1. Not finding help here? Sign up for a free 30min tutor trial with Chegg Tutors
    Dismiss Notice
Dismiss Notice
Join Physics Forums Today!
The friendliest, high quality science and math community on the planet! Everyone who loves science is here!

Coupled ODEs

  1. Jul 14, 2007 #1
    Hi,

    Can anyone plz tell me how to go about solving this system of coupled ODEs.?

    1) (-)(lambda) + vH''' = -2HH' +(H')^2 - G^2
    2) vG'' = 2H'G - 2G'H

    lambda and v are constants.
    And the boundary conditions given are
    H(0) = H(d) = 0
    H'(0) = omega * ( c1 * H''(0) + c2 * H'''(0) )
    G(0) = omega * ( 1 + c1*G'(0) + c2*G''(0) )
    H'(d) = omega * ( c3 * H''(d) + c4 * H'''(d) )
    G(d) = omega * ( c3 * G'(d) + c4 * G''(d) )
    ... c1,c2,c3,c4,omega are constants

    -Maddy.
     
  2. jcsd
  3. Jul 14, 2007 #2
    Ouch. This should probably be tidied up..
    Is this what you meant? :D
    [tex]-\lambda + v\frac{d^3 H}{dt^3} = -2H\frac{dH}{dt} + (\frac{dH}{dt})^2 - G^2[/tex]
    [tex]v\frac{d^2 G}{dt^2} = 2\frac{dH}{dt}G - 2\frac{dG}{dt}H[/tex]
     
  4. Jul 14, 2007 #3
    Yep,thats right:)
     
  5. Jul 14, 2007 #4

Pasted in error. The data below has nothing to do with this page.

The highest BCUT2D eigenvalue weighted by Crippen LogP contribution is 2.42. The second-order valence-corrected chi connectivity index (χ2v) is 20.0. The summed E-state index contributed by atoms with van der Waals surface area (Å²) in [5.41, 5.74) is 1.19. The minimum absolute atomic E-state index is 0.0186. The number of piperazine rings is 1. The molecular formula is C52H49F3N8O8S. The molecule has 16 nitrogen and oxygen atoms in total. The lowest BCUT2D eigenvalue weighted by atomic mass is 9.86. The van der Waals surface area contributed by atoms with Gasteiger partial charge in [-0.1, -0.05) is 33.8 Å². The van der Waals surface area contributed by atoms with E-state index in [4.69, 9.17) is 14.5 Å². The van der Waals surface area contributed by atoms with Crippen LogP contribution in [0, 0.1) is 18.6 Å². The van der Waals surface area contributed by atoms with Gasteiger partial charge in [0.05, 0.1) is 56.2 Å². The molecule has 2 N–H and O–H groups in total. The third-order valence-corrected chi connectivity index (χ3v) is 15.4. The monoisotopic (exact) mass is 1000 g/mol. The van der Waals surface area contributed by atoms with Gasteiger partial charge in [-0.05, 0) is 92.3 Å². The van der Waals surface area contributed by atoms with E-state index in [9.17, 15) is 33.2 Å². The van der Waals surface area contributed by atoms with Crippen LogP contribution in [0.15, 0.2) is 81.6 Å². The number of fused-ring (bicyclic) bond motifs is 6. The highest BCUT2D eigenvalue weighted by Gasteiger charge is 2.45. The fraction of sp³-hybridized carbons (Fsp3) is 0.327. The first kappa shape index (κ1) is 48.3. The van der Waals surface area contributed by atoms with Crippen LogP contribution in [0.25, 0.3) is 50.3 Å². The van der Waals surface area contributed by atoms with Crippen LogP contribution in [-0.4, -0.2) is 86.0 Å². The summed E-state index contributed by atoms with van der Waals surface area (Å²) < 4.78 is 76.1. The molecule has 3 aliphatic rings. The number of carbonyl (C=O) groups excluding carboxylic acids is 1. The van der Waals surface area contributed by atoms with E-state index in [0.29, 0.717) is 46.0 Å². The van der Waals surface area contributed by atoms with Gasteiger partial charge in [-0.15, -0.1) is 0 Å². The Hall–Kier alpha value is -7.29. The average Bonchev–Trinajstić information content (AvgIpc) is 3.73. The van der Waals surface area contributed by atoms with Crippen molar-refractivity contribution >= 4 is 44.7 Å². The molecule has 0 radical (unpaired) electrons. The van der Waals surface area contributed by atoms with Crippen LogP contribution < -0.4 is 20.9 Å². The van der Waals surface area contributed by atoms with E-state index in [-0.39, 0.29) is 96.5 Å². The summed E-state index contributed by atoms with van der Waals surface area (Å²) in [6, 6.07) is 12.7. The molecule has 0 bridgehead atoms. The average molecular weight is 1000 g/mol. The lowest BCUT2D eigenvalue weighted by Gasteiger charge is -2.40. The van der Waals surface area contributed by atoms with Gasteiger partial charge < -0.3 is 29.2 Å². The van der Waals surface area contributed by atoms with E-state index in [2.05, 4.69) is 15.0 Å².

HallsofIvy

    User Avatar
    Staff Emeritus
    Science Advisor

    Wicked! That can be reduced to a single 6th order equation or a 6 by 6 first order system.
     
  6. Jul 16, 2007 #5
    Oh..How do we do it? It would also be great if you could suggest me some good book that would help me with such problems.Thanks:)
     
  7. Jul 16, 2007 #6

    siddharth

    User Avatar
    Homework Helper
    Gold Member

    Just substitute the value for [tex]\frac{dH}{dt}[/tex] and then [tex]\frac{d^3H}{dt^3}[/tex] (by diff twice) from the second equation to the first.
     
Know someone interested in this topic? Share this thread via Reddit, Google+, Twitter, or Facebook

Have something to add?



Similar Discussions: Coupled ODEs
  1. Coupled ODEs (Replies: 3)

  2. Help: Coupled ODE (Replies: 2)

Loading...